May 10, 2018
The students at Swarthmore College ended a sit-in on Wednesday that lasted nine days.
But sit-in probably isn’t the best word — it was a study-in, sleep-in, eat-in.
Students and members of a group called Organizing for Survivors, or O4S, took over Swarthmore’s main administrative building, Parrish Hall every night, over the weekend, through finals week.
They were looking for verbal commitments that administrators would change the way sexual assault reporting and investigations occur at their college.
They vowed not to leave until they got some.
Their demands include the resignation of three deans and administrators, changes to the school’s Title IX federal civil rights policy and for fraternity housing to be removed, among others.
On Monday O4S held a community forum intended for the deans to hear student concerns and experiences moving through Swarthmore's Title IX process. None of those deans attended, however President Valerie Smith did.
At the conclusion of their sit-in on Wednesday afternoon, O4S members met with Smith and administrators to read every demand on their list, point by point. They negotiated how each could be addressed.
What they came up with will be released to the university community in the coming days, said member Priya Dieterich, 21.
“Yesterday, we met for two hours with students and we had a productive, open – though not always easy — exchange with one another,” Smith said in a statement to PhillyVoice. “I am confident we share a commitment to upholding Swarthmore’s essential values, and to continuously making them better. Now we plan to figure out how we can move forward together.”
Junior Morgin Goldberg, 21, a founding member of the group and a survivor of sexual violence, said that right now, Swarthmore does not have a “functioning” Title IX system.
“My own hearing was really horrible,” she said of an incident she reported her freshman year involving a Swarthmore fraternity member.
Other complaints from students include being ignored after reporting an incident, "slut shaming" when being questioned and in some cases student retaliation after reporting.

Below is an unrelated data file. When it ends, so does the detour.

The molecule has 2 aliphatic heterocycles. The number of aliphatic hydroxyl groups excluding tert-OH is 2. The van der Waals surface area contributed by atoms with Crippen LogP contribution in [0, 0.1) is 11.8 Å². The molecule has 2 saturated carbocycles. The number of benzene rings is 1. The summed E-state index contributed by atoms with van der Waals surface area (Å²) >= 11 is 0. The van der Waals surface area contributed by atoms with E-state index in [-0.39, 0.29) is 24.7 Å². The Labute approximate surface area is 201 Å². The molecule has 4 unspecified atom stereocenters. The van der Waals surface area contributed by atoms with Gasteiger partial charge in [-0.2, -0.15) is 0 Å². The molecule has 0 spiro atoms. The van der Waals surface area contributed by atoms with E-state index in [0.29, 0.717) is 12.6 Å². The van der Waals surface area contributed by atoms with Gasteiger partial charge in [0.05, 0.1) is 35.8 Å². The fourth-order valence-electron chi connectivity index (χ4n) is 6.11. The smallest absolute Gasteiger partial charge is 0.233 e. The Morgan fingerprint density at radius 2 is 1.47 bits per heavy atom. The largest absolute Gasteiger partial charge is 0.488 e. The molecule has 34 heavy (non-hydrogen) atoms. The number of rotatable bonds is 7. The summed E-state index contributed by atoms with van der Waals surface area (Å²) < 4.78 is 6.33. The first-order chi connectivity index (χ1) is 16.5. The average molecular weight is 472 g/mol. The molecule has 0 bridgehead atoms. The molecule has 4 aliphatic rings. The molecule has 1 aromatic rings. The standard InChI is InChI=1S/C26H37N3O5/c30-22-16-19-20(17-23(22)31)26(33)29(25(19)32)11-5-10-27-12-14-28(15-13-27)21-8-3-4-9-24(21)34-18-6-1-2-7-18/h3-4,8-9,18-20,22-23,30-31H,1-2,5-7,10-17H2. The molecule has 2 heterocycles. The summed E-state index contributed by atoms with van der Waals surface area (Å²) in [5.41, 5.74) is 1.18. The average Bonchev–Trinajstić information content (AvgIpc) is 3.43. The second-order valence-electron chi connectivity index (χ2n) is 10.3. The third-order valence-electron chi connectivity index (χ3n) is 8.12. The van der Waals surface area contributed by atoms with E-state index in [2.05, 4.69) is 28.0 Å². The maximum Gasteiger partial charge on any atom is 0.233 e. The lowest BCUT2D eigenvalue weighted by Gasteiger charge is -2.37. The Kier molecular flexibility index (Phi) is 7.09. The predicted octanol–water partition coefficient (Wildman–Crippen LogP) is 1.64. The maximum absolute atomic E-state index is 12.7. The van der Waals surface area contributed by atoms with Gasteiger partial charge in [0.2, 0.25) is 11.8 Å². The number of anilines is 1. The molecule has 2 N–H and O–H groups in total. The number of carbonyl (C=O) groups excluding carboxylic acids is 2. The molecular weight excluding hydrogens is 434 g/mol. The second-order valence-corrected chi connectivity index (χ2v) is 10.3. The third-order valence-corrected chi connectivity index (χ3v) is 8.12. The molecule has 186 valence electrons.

This isn't the first time Swarthmore has been accused of mishandling the reporting of these cases. In 2013, 130 alumni brought many of these issues to light in a letter to the college.
Goldberg said her biggest hope for this summer — before class begins again next fall — is that there are personnel changes.
“I hope the college acknowledges [the deans] are harmful,” she said. “And I’m hoping the recommendations are taken seriously and it’s not a way that they can just put it off.”
The entire process has been disappointing, Goldberg said. But the positive outcome was the community born of the cause.
“There was a real sense of obligation to support one another in ways that filled in the gaps administrators left,” she said.
Freshman Bria Dinkins, 19, participated in the sit in as much as she could. But it was just yesterday that Dinkins received the long-awaited end to the 150-day reporting process to her own assault. And the answer wasn’t what she was hoping for.
“He was found not responsible,” Dinkins said. “From the first weeks I started the process of going through the investigation, I wanted to pull out. But I didn’t feel like I had the agency to do so. Based on how I was being questioned and things were going, I knew this was going to happen.”
Dinkins said for a long time, participating in events surrounding sexual misconduct were “too much.”
“I went from not opposing to be apart of it, from really wanting to do it,” she said. “Because throughout this process I was made to feel by myself, and I was made to feel crazy, and inadequate, I was made to feel like I wasn’t in control of my body or my thoughts.”
“This is the way to put my energies forth and my shift in mentality,” she added.
Dieterich said she was impressed with the students’ willingness to be there, and to stay committed through finals week and the end of the semester.
“It was exhausting, and it was weird to spend that much time in an administrative building, but it was encouraging to see how many folks were willing to do that,” she said. “There really was suddenly a sense of community, because we all knew why we were there.”
Before they left Parrish Hall, Dieterich said, students plastered posters and messages on the walls of the deans’ offices.
And boxes to pack up their stuff.
“It was clear to us that those people haven’t been doing their jobs,” Dieterich said. “They’ve already vacated their positions. For us, they’ve effectively left.”